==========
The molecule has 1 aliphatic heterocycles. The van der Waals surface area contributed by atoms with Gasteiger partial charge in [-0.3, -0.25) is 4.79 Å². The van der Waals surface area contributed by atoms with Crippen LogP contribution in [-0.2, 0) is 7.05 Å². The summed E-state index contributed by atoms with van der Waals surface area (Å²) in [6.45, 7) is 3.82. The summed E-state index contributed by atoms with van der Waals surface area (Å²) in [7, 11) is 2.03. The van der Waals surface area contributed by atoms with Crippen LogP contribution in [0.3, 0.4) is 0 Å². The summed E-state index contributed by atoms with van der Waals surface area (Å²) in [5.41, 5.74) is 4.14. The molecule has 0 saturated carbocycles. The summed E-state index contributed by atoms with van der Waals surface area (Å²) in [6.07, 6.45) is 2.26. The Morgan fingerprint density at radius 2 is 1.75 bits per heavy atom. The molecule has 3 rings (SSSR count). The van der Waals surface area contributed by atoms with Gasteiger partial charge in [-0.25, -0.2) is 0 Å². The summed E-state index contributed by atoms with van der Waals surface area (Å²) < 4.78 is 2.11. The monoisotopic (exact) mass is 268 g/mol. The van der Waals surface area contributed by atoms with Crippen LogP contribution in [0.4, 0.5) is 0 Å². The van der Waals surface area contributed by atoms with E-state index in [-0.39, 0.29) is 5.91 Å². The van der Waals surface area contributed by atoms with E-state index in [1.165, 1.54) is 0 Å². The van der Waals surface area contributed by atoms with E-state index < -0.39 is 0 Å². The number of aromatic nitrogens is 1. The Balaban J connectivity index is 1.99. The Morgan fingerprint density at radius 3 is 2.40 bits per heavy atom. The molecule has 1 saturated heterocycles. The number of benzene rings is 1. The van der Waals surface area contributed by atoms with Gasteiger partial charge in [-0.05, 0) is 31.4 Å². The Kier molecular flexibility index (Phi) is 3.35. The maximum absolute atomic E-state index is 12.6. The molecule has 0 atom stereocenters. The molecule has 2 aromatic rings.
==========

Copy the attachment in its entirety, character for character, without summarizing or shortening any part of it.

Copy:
The molecule has 1 aliphatic heterocycles. The van der Waals surface area contributed by atoms with Gasteiger partial charge in [-0.3, -0.25) is 4.79 Å². The van der Waals surface area contributed by atoms with Crippen LogP contribution in [-0.2, 0) is 7.05 Å². The summed E-state index contributed by atoms with van der Waals surface area (Å²) in [6.45, 7) is 3.82. The summed E-state index contributed by atoms with van der Waals surface area (Å²) in [7, 11) is 2.03. The van der Waals surface area contributed by atoms with Crippen LogP contribution in [0.3, 0.4) is 0 Å². The summed E-state index contributed by atoms with van der Waals surface area (Å²) in [5.41, 5.74) is 4.14. The molecule has 0 saturated carbocycles. The summed E-state index contributed by atoms with van der Waals surface area (Å²) in [6.07, 6.45) is 2.26. The Morgan fingerprint density at radius 2 is 1.75 bits per heavy atom. The molecule has 3 rings (SSSR count). The van der Waals surface area contributed by atoms with Gasteiger partial charge in [-0.25, -0.2) is 0 Å². The summed E-state index contributed by atoms with van der Waals surface area (Å²) < 4.78 is 2.11. The monoisotopic (exact) mass is 268 g/mol. The van der Waals surface area contributed by atoms with Crippen LogP contribution in [0.4, 0.5) is 0 Å². The van der Waals surface area contributed by atoms with E-state index in [-0.39, 0.29) is 5.91 Å². The van der Waals surface area contributed by atoms with E-state index in [1.165, 1.54) is 0 Å². The van der Waals surface area contributed by atoms with E-state index < -0.39 is 0 Å². The number of aromatic nitrogens is 1. The Balaban J connectivity index is 1.99. The Morgan fingerprint density at radius 3 is 2.40 bits per heavy atom. The molecule has 1 saturated heterocycles. The number of benzene rings is 1. The van der Waals surface area contributed by atoms with Gasteiger partial charge in [-0.05, 0) is 31.4 Å². The Kier molecular flexibility index (Phi) is 3.35. The maximum absolute atomic E-state index is 12.6. The molecule has 0 atom stereocenters. The molecule has 2 aromatic rings.